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Study Abroad: Cracking TOEFL, IELTS

Gouri Nanda

A good academic record,   a strong purpose and a solid recommendation are the ingredients of a successful admission to a foreign university. But to even get the attention of the admissions committee, an above average test score is crucial.

You have broadly two kinds of tests, one tests your aptititude (GMAT, GRE ) and the other your language skills. And good scores in both are crucial for your success.

The language tests have been designed to measure the English language proficiency of such people whose native language a different one Careers360 takes a look at two such tests in depth, Test of English as a Foreign Language (TOEFL) and International English Language Testing System (IELTS) which are time-honoured tests and also Pearsons (PTE), the recent entrant in this domain.   

Who should take the English Language Test (ELT)
The tests are primarily meant for students who are planning to study at a higher education institution. The need for taking the tests arise since an undergraduate, graduate or postgraduate programme anywhere in the world does require students to demonstrate their ability to communicate in English as an admission requirement.

For Indian students their destination could be the United States (US), United Kingdom (UK), Australia, Singapore, Japan or anywhere in the world provided the institution in that country recognises the scores of the ELT you take. Others, who opt for ELT, do so as they wish to apply for scholarship and fellowships. Further, there are others who apply for residential and work visas; and those who need professional certification as desired by a few medical and licensing agencies outside their home country. Needless to mention some people appear for ELT to track their English language learning progress.

IELTS stands for International English Language Testing System and is jointly managed by British Council, IDP: IELTS Australia and the University of Cambridge ESOL Examinations (Cambridge ESOL). IELTS too has graduated from being a multiple choice test-the English Proficiency Test Battery (EPTB) in the 1960s primarily for the purpose of screening international applicants to the UK’s educational institutions by the British Council, to the English Language Testing Service (ELTS) in the 1980s, and finally to a more innovative format today. According to IELTS administrators, ELTS was influenced by the growth in ‘communicative’ language learning and ‘English for specific purposes’. The present version of IELTS is a result of major revisions.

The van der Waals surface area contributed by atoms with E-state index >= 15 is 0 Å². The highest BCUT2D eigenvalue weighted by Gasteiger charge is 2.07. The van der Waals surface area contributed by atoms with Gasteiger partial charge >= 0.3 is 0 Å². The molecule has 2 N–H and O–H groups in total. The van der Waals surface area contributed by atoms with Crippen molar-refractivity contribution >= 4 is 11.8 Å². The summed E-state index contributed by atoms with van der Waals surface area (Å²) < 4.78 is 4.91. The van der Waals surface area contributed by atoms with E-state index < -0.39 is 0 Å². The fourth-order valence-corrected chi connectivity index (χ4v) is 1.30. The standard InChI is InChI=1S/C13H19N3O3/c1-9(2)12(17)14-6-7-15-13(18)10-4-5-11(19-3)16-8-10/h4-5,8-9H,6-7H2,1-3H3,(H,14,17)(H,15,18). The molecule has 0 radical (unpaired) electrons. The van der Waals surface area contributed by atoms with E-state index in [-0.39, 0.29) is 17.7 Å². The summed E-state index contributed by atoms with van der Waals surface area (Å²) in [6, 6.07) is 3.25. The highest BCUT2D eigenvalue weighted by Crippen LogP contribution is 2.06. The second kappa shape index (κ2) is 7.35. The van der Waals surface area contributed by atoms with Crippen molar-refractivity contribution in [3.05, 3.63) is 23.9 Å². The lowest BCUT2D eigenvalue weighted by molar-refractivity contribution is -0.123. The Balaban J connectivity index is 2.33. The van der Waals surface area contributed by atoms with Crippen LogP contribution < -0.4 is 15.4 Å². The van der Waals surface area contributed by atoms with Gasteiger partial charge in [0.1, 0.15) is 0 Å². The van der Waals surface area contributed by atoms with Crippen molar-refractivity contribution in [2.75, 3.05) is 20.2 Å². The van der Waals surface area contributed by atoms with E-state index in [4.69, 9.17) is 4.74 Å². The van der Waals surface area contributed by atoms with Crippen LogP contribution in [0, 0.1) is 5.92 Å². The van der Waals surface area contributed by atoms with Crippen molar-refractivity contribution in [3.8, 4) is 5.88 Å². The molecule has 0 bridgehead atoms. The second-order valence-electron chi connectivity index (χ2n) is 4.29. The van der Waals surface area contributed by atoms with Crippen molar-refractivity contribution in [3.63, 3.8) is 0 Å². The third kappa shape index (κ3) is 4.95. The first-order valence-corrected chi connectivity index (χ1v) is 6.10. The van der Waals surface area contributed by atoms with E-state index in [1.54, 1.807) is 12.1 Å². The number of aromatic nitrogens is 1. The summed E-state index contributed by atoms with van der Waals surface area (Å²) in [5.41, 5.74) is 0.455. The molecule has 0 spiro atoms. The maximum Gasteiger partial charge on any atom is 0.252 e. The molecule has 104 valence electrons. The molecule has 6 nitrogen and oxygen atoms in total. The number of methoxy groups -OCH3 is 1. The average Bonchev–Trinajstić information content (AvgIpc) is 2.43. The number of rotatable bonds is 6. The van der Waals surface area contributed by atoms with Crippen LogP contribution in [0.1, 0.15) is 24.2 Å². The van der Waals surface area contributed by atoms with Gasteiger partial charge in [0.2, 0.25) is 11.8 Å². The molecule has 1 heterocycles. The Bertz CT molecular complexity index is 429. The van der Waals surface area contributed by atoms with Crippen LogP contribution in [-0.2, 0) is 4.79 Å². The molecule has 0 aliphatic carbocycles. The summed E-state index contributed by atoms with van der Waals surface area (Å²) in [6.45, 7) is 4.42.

The 1989 format introduced the candidates to two non-specialised modules, Listening and Speaking, and two specialised modules, Reading and Writing. While the non-specialised modules tested general English, the specialised ones assessed the candidate’s skill in three discipline fields namely Physical Science & Technology; Life & Medical Sciences and Business Studies & Social Sciences (Module A, B & C respectively). In 1995, the field-specific modules A, B and C were replaced with one Academic Reading Module and one Academic Writing Module. Also, measures were taken to gather data on test performance and candidate background to factor the issue of fairness. Further in 2001, the revised IELTS Speaking test was introduced and in 2005, new assessment criteria for the Writing Test were made operational. The same year, computerised version of IELTS was also introduced. 

Assessing the test and the test score
IELTS uses a unique nine-point scoring system to measure and report test scores. You get a score for each language skill or sub-tests (listening, reading, writing & speaking) and an overall band score (OBS) on a band scale from one to nine. These scores are reported in whole or half bands. Each of the sub-test scores is equally weighted and the OBS is calculated by taking the mean of total of the four individual sub-test scores.

According to IELTS administrators, the test is advantageous for candidates because it is fair and unbiased. This is due to international teams of writers contributing to test materials and ongoing research. The test writers from different English-speaking countries, who develop IELTS content, also add to the real-life situations in different countries.